An Indian court on Wednesday ordered life in jail for Kashmiri leader Yasin Malik for funding “terrorist” activities and other charges, a judge said, prompting street protests outside the politician’s residence.
Malik, head of the Jammu and Kashmir Liberation Front (JKLF), earlier told a special court designated for the National Investigation Agency that he had been following Gandhian principles and non-violent politics after giving up arms in the 1990s.
“Life imprisonment sentence to the convict, Yasin Malik,” Special Judge Parveen Singh said in the court in New Delhi.
Malik’s wife Mushaal Hussein Mullick said the sentencing was illegitimate. “Verdict in minutes by Indian kangaroo court,” she wrote on Twitter. “The iconic leader will never surrender.”
In occupied Kashmir’s main city of Srinagar, police fired tear gas and pellets to disperse stone-pelting protesters outside Malik’s residence.
Malik was convicted on May 19 and was charged with ‘terrorist acts’, illegally raising funds, being a member of a ‘terrorist’ organisation and criminal conspiracy and sedition.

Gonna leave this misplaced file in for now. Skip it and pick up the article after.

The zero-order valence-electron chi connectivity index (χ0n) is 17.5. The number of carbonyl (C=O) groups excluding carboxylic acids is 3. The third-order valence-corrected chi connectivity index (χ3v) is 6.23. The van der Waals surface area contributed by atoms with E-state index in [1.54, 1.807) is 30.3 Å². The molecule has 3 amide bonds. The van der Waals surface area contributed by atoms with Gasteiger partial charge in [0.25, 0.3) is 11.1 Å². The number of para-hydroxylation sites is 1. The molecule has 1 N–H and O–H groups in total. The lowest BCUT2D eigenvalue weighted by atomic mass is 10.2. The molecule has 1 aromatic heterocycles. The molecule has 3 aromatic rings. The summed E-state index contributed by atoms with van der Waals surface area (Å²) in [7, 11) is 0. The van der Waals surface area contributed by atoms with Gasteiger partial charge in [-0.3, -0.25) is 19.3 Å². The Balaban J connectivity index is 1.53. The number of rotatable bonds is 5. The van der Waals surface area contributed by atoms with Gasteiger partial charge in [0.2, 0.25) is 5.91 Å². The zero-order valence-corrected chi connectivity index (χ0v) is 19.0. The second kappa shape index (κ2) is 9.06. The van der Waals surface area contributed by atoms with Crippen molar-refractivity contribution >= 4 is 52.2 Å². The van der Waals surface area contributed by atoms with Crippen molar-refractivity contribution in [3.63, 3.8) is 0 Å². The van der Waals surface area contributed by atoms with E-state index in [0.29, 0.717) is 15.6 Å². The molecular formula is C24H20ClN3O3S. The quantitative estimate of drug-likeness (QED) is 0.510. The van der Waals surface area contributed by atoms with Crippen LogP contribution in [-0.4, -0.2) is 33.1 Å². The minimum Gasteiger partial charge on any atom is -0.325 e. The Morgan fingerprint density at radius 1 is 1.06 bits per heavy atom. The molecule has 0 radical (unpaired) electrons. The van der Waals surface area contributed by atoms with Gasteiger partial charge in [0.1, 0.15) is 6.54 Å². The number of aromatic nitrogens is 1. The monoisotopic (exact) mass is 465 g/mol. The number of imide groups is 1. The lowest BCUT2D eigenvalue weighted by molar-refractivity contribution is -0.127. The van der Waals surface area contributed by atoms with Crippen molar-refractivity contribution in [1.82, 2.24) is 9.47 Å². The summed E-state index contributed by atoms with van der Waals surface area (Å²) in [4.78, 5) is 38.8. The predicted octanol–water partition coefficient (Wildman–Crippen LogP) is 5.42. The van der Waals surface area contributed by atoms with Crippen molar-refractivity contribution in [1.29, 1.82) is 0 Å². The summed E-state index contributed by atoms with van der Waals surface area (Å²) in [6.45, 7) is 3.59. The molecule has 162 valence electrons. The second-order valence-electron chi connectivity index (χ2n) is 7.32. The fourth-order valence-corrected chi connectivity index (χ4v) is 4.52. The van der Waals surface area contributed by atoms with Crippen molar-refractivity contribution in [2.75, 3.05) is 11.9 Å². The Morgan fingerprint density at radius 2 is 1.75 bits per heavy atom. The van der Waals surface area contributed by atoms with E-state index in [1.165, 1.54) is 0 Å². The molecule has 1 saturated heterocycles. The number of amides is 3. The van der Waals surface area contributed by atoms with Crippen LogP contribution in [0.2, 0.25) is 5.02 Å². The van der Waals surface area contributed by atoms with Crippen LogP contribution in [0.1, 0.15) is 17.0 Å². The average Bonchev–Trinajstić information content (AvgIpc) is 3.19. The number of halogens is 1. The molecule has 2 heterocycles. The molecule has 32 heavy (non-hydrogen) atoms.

Meanwhile, Prime Minister Shehbaz Sharif and Foreign Minister Bilawal Bhutto Zardari strongly condemned the sentencing of the Kashmiri leader in a “sham trial”.
PM Shehbaz called it a “black day” for the Indian justice system and said the life imprisonment for a valiant freedom fighter will provide fresh impetus to Kashmiris’ right to self-determination.
The Senate had also passed a resolution urging the international community to force India to drop all fabricated charges against all political leaders of occupied Kashmir, including Malik, and ensure their safety and well-being.
The JKLF was one of the first armed freedom fighting groups to come into existence in occupied Kashmir. It supported an independent and united Kashmir. Led by Malik, the group gave up armed resistance in 1994.
A resistance movement broke out in occupied Kashmir in 1989 with fighters demanding an independent Kashmir or its merger with Pakistan. India accuses Pakistan of arming and training rebel groups to fight Indian forces, an allegation Pakistan vehemently opposes and denies. Islamabad says it provides only moral and diplomatic support to insurgents.